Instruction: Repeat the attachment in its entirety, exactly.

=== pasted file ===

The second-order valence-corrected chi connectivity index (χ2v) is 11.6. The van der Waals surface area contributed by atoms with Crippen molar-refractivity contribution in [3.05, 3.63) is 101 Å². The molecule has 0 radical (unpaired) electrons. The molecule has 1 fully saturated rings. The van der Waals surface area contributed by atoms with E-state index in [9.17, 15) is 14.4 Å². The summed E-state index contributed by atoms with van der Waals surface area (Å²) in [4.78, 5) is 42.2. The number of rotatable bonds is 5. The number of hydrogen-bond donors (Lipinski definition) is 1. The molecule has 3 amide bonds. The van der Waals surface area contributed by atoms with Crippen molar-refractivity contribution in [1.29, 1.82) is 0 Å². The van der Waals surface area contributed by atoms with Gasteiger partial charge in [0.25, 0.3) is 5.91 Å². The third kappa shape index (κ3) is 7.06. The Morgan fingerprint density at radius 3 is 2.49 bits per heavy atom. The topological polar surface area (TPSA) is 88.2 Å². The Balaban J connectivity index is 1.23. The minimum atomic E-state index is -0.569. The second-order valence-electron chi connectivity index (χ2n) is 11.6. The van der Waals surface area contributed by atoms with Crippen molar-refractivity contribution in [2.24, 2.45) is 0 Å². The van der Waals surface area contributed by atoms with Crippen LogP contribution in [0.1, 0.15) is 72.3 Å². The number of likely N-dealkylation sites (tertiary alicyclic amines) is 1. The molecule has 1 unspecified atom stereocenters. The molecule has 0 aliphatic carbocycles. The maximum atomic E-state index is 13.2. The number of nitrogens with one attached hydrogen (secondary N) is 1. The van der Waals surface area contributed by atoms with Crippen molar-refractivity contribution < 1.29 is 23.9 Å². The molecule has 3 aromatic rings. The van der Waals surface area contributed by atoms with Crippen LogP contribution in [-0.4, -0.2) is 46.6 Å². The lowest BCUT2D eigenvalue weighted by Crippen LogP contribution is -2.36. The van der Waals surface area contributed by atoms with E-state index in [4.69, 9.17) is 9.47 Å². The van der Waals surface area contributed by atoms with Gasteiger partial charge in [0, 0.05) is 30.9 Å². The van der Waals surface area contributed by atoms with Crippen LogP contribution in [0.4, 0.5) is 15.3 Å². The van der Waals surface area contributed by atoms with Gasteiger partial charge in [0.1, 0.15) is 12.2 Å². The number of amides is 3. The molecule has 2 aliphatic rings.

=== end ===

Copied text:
The second-order valence-corrected chi connectivity index (χ2v) is 11.6. The van der Waals surface area contributed by atoms with Crippen molar-refractivity contribution in [3.05, 3.63) is 101 Å². The molecule has 0 radical (unpaired) electrons. The molecule has 1 fully saturated rings. The van der Waals surface area contributed by atoms with E-state index in [9.17, 15) is 14.4 Å². The summed E-state index contributed by atoms with van der Waals surface area (Å²) in [4.78, 5) is 42.2. The number of rotatable bonds is 5. The number of hydrogen-bond donors (Lipinski definition) is 1. The molecule has 3 amide bonds. The van der Waals surface area contributed by atoms with Crippen molar-refractivity contribution in [1.29, 1.82) is 0 Å². The van der Waals surface area contributed by atoms with Gasteiger partial charge in [0.25, 0.3) is 5.91 Å². The third kappa shape index (κ3) is 7.06. The Morgan fingerprint density at radius 3 is 2.49 bits per heavy atom. The topological polar surface area (TPSA) is 88.2 Å². The Balaban J connectivity index is 1.23. The minimum atomic E-state index is -0.569. The second-order valence-electron chi connectivity index (χ2n) is 11.6. The van der Waals surface area contributed by atoms with Crippen molar-refractivity contribution in [2.24, 2.45) is 0 Å². The van der Waals surface area contributed by atoms with Crippen LogP contribution in [0.1, 0.15) is 72.3 Å². The number of likely N-dealkylation sites (tertiary alicyclic amines) is 1. The molecule has 1 unspecified atom stereocenters. The molecule has 0 aliphatic carbocycles. The maximum atomic E-state index is 13.2. The number of nitrogens with one attached hydrogen (secondary N) is 1. The van der Waals surface area contributed by atoms with Crippen molar-refractivity contribution < 1.29 is 23.9 Å². The molecule has 3 aromatic rings. The van der Waals surface area contributed by atoms with Crippen LogP contribution in [-0.4, -0.2) is 46.6 Å². The lowest BCUT2D eigenvalue weighted by Crippen LogP contribution is -2.36. The van der Waals surface area contributed by atoms with E-state index in [4.69, 9.17) is 9.47 Å². The van der Waals surface area contributed by atoms with Gasteiger partial charge in [0, 0.05) is 30.9 Å². The van der Waals surface area contributed by atoms with Crippen LogP contribution in [0.4, 0.5) is 15.3 Å². The van der Waals surface area contributed by atoms with Gasteiger partial charge in [0.1, 0.15) is 12.2 Å². The number of amides is 3. The molecule has 2 aliphatic rings.